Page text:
Genomic DNA from two cases, each representing one of the two main 3′-UTR haplotypes of MBL2: TAAC and CGGT, was subjected to whole MBL2 3′-UTR amplification followed by cloning into a psiCHECK-2 vector (Promega, Madison, WI) that was modified using Gateway technology (Invitrogen, Carlsbad, CA). This vector contains a SV40 promoter driving Renilla Luciferase, followed by a Gateway cloning site for introduction of a 3′-UTR, a polyA sequence, and another operon consisting of the TK promoter driving Firefly Luciferase as an internal control. Plasmid DNA and pre-miR-27a or negative control #1 pre-miR (Ambion, Austin, TX) were introduced into 293T cells by reverse transfection onto 96-well plates, using Lipofectamine 2000 (Invitrogen, Carlsbad, CA). Briefly, 293T cells grown in DMEM supplemented with 10% Fetal Bovine Serum and 1mM Glutamine were trypsinized on the day of the assay. Plasmid DNA (20 ng/well) and pre-miR (30 nM) were premixed with Lipofectamine 2000 and then added individually to the culture plate in a total volume of 50 μl. Each combination of plasmid DNA and pre-miR was plated in sextuplicates. Cells were then added to the wells at 45,000 cells/well in a volume of 150 μl. Cells were lysed and dual Luciferase measurements taken 24 hours after transfection using Dual-Luciferase Reporter Assay System (Promega, Madison, WI), according to instructions from the manufacturer, using a plate-reading luminometer. Individual Renilla Luciferase readings were normalized to Firefly Luciferase, and the mean of normalized values for each combination of plasmid DNA and pre-miR were used to calculate the effect of pre-miR-27a on Luciferase, compared to negative control pre-miR.
Linkage disequilibrium of the secretor haplotype and 3′-UTR region haplotype SNPs have been previously demonstrated (15). Linkage disequilibrium was verified by the Haploview software (21) with implementation of the default modus for the haplotype block definition. Both the 3′- and 5′-region haplotype blocks were inferred separately for Caucasian and African American subjects. Estimates of haplotypes were obtained using Phase software, version 2.1 (22), which uses a Bayesian method for haplotype reconstruction. Statistical analyses were performed using Stata 11.2 (College Station, TX). Departures from Hardy-Weinberg equilibrium for each SNP were determined using a χ2 test. Frequency distributions of the SNPs between African American and Caucasian controls and population and hospital controls were compared using a χ2 test. Odds ratios (OR) and 95% confidence intervals (CI) were calculated using logistic regression adjusted for age (continuous) and gender. We adjusted for multiple comparisons using the Benjamini–Hochberg method (23). To test trends across genotypes, the Cochran-Armitage test for trend was performed.
Mannan-binding capacity and C4-complement activation were compared between haplotypes associated with high, moderate, and low serum MBL levels using a Kruskal-Wallis test and tests for trend were performed using proportional odds models. These tests were also performed when comparing mannan-binding capacity and C4-complement activation between the 3′-UTR haplotypes. Tests for trend were not conducted in Caucasians for the 3′-UTR haploytpes because they only carry two haplotypes with a frequency >0.05. Mannan-binding capacity and C4-complement activation were compared between African Americans and Caucasians using a Mann-Whitney U test. For ELISA assays, correlations between duplicates were determined using Spearman’s correlation. Spearman’s rho = 0.97 for intraplate mannan-binding capacity (p-value <0.001); 0.95 for interplate mannan-binding capacity (p-value < 0.001); 0.98 for intraplate C4-complement activation (p-value <0.001); 0.58 for interplate C4-complement activation (p-value = 0.0073).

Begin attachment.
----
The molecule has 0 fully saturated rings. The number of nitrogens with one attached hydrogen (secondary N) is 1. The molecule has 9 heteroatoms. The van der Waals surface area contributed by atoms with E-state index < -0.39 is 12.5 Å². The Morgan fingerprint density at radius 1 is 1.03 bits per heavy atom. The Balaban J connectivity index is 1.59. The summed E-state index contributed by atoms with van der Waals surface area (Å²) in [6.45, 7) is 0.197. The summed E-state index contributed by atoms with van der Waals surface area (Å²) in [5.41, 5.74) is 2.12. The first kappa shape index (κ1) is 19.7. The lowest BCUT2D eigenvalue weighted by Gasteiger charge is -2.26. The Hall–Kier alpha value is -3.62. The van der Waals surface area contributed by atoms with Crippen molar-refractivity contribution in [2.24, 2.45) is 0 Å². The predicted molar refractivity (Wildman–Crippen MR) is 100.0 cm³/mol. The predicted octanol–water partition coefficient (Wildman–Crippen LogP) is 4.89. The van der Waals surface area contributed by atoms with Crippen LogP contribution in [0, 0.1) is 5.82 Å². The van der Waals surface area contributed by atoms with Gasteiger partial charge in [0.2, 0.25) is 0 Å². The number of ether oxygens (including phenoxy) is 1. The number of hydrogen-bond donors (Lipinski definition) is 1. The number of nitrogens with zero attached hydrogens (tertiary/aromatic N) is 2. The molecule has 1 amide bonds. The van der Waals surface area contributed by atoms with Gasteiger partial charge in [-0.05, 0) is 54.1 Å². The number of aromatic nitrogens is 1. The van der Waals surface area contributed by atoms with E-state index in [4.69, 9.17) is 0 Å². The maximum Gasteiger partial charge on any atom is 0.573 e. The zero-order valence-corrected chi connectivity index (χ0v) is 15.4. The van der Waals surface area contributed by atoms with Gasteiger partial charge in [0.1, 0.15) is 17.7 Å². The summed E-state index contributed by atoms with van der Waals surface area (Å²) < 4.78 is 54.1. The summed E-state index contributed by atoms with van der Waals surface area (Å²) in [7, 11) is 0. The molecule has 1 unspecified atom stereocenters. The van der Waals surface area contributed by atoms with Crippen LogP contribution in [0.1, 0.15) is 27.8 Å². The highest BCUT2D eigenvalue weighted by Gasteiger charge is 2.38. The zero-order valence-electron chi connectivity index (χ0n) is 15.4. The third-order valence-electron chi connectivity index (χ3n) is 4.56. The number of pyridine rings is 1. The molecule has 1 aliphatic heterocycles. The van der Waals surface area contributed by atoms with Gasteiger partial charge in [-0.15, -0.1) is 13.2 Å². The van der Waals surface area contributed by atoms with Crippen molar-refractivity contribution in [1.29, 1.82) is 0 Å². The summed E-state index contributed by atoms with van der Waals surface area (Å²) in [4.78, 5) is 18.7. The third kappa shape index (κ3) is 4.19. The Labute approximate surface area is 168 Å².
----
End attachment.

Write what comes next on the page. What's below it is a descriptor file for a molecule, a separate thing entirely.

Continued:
Comparison of MBL2 plasma levels and activity, associated with variants of rs10082466, was conducted using a Kruskal Wallis test with a post hoc Mann-Whitney U test. Relative luciferase levels generated by binding of hsa-miR-27a to the C or T allele of rs10082466 in the 3′-UTR of MBL2, were compared using an unpaired t-test with Welch’s correction.
A p-value of less than 0.05 was used as the criterion of statistical significance, and all statistical tests were two-sided.
We investigated the relationship between 24 SNPs (Supplemental Table 1) across the MBL2 gene and risk of colon cancer among 261 colon cancer cases and 537 controls. The relevant demographic characteristics are given in Table 1. The cases did not differ from any of the control groups (population, hospital, or total controls) in age, body mass index (BMI), or race; however, cases did significantly differ from each control group in gender. Cases had significantly more males than each of the control groups. Furthermore, the frequencies of genotypes for SNPs in which an association was detected significantly differed between Caucasian and African American controls (Supplemental Table 3). Therefore, all further genotype and haplotype analyses were performed stratified by race. Of note, the genotype frequencies we observed in the controls are similar to the genotype frequencies for these SNPs seen in the dbSNP (24) and variant GPS databases (20) for those of European and African descent, and therefore reflective of the general population. Additionally, the frequencies of genotypes for SNPs in which an association was detected did not differ between hospital and population controls for either Caucasians or African Americans; therefore, the results are presented using the total control group (Supplemental Table 4). The results of all non-significant genotype analyses are shown in Supplemental Table 5.